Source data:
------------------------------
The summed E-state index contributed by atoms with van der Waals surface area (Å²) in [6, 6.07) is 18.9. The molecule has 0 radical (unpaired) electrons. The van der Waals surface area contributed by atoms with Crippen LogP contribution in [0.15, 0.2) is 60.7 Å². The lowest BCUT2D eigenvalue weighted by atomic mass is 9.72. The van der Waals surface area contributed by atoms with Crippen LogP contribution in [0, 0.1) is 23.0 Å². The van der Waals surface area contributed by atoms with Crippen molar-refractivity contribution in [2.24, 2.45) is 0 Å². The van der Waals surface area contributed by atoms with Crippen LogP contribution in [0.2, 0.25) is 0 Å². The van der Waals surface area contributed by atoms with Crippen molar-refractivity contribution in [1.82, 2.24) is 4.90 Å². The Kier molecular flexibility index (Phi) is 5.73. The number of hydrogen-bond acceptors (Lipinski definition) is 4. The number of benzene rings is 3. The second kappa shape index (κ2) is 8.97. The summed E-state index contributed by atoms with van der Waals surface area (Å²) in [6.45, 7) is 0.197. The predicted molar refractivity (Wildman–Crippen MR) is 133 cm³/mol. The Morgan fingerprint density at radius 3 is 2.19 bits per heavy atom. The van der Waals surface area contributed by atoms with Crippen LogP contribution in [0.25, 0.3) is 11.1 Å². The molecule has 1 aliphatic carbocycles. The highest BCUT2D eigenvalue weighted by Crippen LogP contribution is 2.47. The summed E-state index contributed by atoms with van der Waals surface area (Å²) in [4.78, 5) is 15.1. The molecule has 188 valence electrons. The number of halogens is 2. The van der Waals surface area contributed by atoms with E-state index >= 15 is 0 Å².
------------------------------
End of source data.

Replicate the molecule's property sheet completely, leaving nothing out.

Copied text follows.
The summed E-state index contributed by atoms with van der Waals surface area (Å²) in [6, 6.07) is 18.9. The molecule has 0 radical (unpaired) electrons. The van der Waals surface area contributed by atoms with Crippen LogP contribution in [0.15, 0.2) is 60.7 Å². The lowest BCUT2D eigenvalue weighted by atomic mass is 9.72. The van der Waals surface area contributed by atoms with Crippen LogP contribution in [0, 0.1) is 23.0 Å². The van der Waals surface area contributed by atoms with Crippen molar-refractivity contribution in [2.24, 2.45) is 0 Å². The van der Waals surface area contributed by atoms with Crippen LogP contribution in [0.2, 0.25) is 0 Å². The van der Waals surface area contributed by atoms with Crippen molar-refractivity contribution in [1.82, 2.24) is 4.90 Å². The Kier molecular flexibility index (Phi) is 5.73. The number of hydrogen-bond acceptors (Lipinski definition) is 4. The number of benzene rings is 3. The second kappa shape index (κ2) is 8.97. The summed E-state index contributed by atoms with van der Waals surface area (Å²) in [6.45, 7) is 0.197. The predicted molar refractivity (Wildman–Crippen MR) is 133 cm³/mol. The Morgan fingerprint density at radius 3 is 2.19 bits per heavy atom. The van der Waals surface area contributed by atoms with Crippen LogP contribution in [0.25, 0.3) is 11.1 Å². The molecule has 1 aliphatic carbocycles. The highest BCUT2D eigenvalue weighted by Crippen LogP contribution is 2.47. The summed E-state index contributed by atoms with van der Waals surface area (Å²) in [4.78, 5) is 15.1. The molecule has 188 valence electrons. The number of halogens is 2. The van der Waals surface area contributed by atoms with E-state index >= 15 is 0 Å².